European options can only be exercised on the expiration date, making them less flexible.


Bermudan swaptions have several specific dates when they can be exercised prior to the expiration date.

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Swaption Example

A borrower wants to purchase rate protection on their current floating rate debt maturities totalling $50 million. They decide that they would like to purchase the right, but not the obligation, to pay a fixed rate on their debts for ten years.

For this right, they are willing to take on the risk of 10 year interest rates up to 3.8%, but no higher than that.

The borrower enters into an agreement with a settlement date in the current year, for a notional amount of $50 million, with a 10 year term and a strike of 3.8%. The premium they must pay to enter in this contract is $400,000.

Including the premium, the rate is actually hedged higher than 3.8%, but for the sake of this example we will call the strike 3.8%.

If the strike is lower or the settlement date is farther in the future, this increases the value of the swaption and therefore increases the cost of the premium.

The borrower enters into this agreement to hedge against a large increase in swap rates but without choosing a specific rate they want when the contract expires.

It’s important to note that the swaption isn’t tied to the 10 year Treasury, it’s tied to 10 year swap rates, although their movements tend to be related. Also, swaptions are derivatives, so they aren’t the underlying assets themselves, but contracts derived from rates or assets.

When the settlement date occurs, there are two ways the swaption could turn out.

  1. If 10 year swap rates are below 3.8%, the option contract expires, the lender keeps the premium and the borrower uses the current swap rate.
  2. If 10 year swap rates are higher than 3.8%, the borrower exercises the option. In this case the provider of the swaption pays the borrower the difference between the swap rate and 3.8%. The borrower locks in the current swap rate for a swap agreement, and uses the payment they received to buy down the rate on this new swap.

Pros and Cons of Swaptions

There are a few reasons why financial institutions use swaptions, but there can be downsides to them as well. Some of the pros and cons of swap options are:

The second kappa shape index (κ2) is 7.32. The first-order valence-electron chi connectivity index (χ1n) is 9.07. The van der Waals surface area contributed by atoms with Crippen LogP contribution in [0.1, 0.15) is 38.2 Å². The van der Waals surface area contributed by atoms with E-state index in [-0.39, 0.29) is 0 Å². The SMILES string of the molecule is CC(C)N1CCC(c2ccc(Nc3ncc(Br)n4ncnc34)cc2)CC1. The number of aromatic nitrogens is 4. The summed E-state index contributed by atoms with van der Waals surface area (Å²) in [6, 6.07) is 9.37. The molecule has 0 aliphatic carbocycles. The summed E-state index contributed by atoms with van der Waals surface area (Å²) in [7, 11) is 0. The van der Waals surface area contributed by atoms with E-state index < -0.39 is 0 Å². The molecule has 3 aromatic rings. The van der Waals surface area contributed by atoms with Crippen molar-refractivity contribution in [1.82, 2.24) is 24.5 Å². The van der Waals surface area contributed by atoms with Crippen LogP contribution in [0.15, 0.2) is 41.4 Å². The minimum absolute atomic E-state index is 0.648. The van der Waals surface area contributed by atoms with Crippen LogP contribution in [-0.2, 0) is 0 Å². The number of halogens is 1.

Can be used to hedge against risk when there is a possibility that an interest rate will go up. Swaptions can have longer durations than other types of options.
If the swaption is not exercised, the buyer loses the premium amount they put in. There is a risk of the other party defaulting on the agreement.

The Takeaway

Entering into swaption agreements is one type of options trading strategy commonly used by institutional investors. They are usually used to help with restructuring a current financial position, alter a portfolio, hedge options positions on bonds, or adjust payoff profiles.

There are other types of options on the market that retail investors often trade.

If you’re ready to try your hand at options trading, You can set up an online options trading account and trade from the SoFi mobile app or through the web platform.

And if you have any questions, SoFi offers educational resources about options to learn more. SoFi doesn’t charge commissions, and members have access to complimentary financial advice from a professional.

With SoFi, user-friendly options trading is finally here.

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Options involve risks, including substantial risk of loss and the possibility an investor may lose the entire amount invested in a short period of time. Before an investor begins trading options they should familiarize themselves with the Characteristics and Risks of Standardized Options . Tax considerations with options transactions are unique, investors should consult with their tax advisor to understand the impact to their taxes.